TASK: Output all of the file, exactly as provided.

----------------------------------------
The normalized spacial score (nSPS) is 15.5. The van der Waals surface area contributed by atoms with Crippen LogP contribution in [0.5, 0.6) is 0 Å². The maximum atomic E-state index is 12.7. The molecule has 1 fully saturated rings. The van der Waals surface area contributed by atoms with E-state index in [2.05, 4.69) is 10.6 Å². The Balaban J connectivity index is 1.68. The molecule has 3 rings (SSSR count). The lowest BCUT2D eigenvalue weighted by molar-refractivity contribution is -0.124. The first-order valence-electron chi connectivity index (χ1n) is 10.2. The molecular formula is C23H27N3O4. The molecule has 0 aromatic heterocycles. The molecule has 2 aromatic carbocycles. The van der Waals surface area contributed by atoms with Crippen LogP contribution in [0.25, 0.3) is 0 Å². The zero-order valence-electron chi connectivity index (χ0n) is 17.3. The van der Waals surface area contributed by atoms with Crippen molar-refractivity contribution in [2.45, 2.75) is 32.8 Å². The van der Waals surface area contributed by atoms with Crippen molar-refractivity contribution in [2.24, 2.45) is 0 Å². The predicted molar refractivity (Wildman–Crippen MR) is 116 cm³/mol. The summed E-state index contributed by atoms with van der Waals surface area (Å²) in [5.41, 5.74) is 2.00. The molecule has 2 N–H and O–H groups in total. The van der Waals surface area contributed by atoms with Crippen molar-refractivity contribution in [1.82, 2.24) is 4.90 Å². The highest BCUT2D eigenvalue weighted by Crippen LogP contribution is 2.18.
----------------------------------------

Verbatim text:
The normalized spacial score (nSPS) is 15.5. The van der Waals surface area contributed by atoms with Crippen LogP contribution in [0.5, 0.6) is 0 Å². The maximum atomic E-state index is 12.7. The molecule has 1 fully saturated rings. The van der Waals surface area contributed by atoms with E-state index in [2.05, 4.69) is 10.6 Å². The Balaban J connectivity index is 1.68. The molecule has 3 rings (SSSR count). The lowest BCUT2D eigenvalue weighted by molar-refractivity contribution is -0.124. The first-order valence-electron chi connectivity index (χ1n) is 10.2. The molecular formula is C23H27N3O4. The molecule has 0 aromatic heterocycles. The molecule has 2 aromatic carbocycles. The van der Waals surface area contributed by atoms with Crippen LogP contribution in [0.25, 0.3) is 0 Å². The zero-order valence-electron chi connectivity index (χ0n) is 17.3. The van der Waals surface area contributed by atoms with Crippen molar-refractivity contribution in [2.45, 2.75) is 32.8 Å². The van der Waals surface area contributed by atoms with Crippen molar-refractivity contribution in [2.24, 2.45) is 0 Å². The predicted molar refractivity (Wildman–Crippen MR) is 116 cm³/mol. The summed E-state index contributed by atoms with van der Waals surface area (Å²) in [5.41, 5.74) is 2.00. The molecule has 2 N–H and O–H groups in total. The van der Waals surface area contributed by atoms with Crippen molar-refractivity contribution in [1.82, 2.24) is 4.90 Å². The highest BCUT2D eigenvalue weighted by Crippen LogP contribution is 2.18.